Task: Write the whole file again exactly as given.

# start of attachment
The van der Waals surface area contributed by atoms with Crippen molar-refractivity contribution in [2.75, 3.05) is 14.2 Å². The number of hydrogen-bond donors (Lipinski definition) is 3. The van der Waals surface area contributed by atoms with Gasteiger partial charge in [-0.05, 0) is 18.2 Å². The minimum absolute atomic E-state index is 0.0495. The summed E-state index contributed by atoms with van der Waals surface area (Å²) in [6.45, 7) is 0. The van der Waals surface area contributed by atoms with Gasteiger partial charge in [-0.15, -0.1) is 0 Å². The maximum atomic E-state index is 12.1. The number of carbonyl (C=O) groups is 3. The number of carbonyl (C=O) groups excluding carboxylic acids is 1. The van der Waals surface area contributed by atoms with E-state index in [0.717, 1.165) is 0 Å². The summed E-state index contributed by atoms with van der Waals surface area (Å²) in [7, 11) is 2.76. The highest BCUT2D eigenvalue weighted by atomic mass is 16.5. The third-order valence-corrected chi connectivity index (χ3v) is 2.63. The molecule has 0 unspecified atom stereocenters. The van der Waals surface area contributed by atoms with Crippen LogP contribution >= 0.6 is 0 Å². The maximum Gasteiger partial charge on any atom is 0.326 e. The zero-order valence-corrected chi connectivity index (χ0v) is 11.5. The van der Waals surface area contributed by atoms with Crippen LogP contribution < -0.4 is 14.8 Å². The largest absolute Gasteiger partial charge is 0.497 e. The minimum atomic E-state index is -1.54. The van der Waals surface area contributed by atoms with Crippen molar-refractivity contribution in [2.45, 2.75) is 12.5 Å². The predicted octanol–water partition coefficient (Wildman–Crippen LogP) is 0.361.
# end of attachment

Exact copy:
The van der Waals surface area contributed by atoms with Crippen molar-refractivity contribution in [2.75, 3.05) is 14.2 Å². The number of hydrogen-bond donors (Lipinski definition) is 3. The van der Waals surface area contributed by atoms with Gasteiger partial charge in [-0.05, 0) is 18.2 Å². The minimum absolute atomic E-state index is 0.0495. The summed E-state index contributed by atoms with van der Waals surface area (Å²) in [6.45, 7) is 0. The van der Waals surface area contributed by atoms with Gasteiger partial charge in [-0.15, -0.1) is 0 Å². The maximum atomic E-state index is 12.1. The number of carbonyl (C=O) groups is 3. The number of carbonyl (C=O) groups excluding carboxylic acids is 1. The van der Waals surface area contributed by atoms with E-state index in [0.717, 1.165) is 0 Å². The summed E-state index contributed by atoms with van der Waals surface area (Å²) in [7, 11) is 2.76. The highest BCUT2D eigenvalue weighted by atomic mass is 16.5. The third-order valence-corrected chi connectivity index (χ3v) is 2.63. The molecule has 0 unspecified atom stereocenters. The van der Waals surface area contributed by atoms with Crippen LogP contribution >= 0.6 is 0 Å². The maximum Gasteiger partial charge on any atom is 0.326 e. The zero-order valence-corrected chi connectivity index (χ0v) is 11.5. The van der Waals surface area contributed by atoms with Crippen LogP contribution < -0.4 is 14.8 Å². The largest absolute Gasteiger partial charge is 0.497 e. The minimum atomic E-state index is -1.54. The van der Waals surface area contributed by atoms with Crippen molar-refractivity contribution in [2.45, 2.75) is 12.5 Å². The predicted octanol–water partition coefficient (Wildman–Crippen LogP) is 0.361.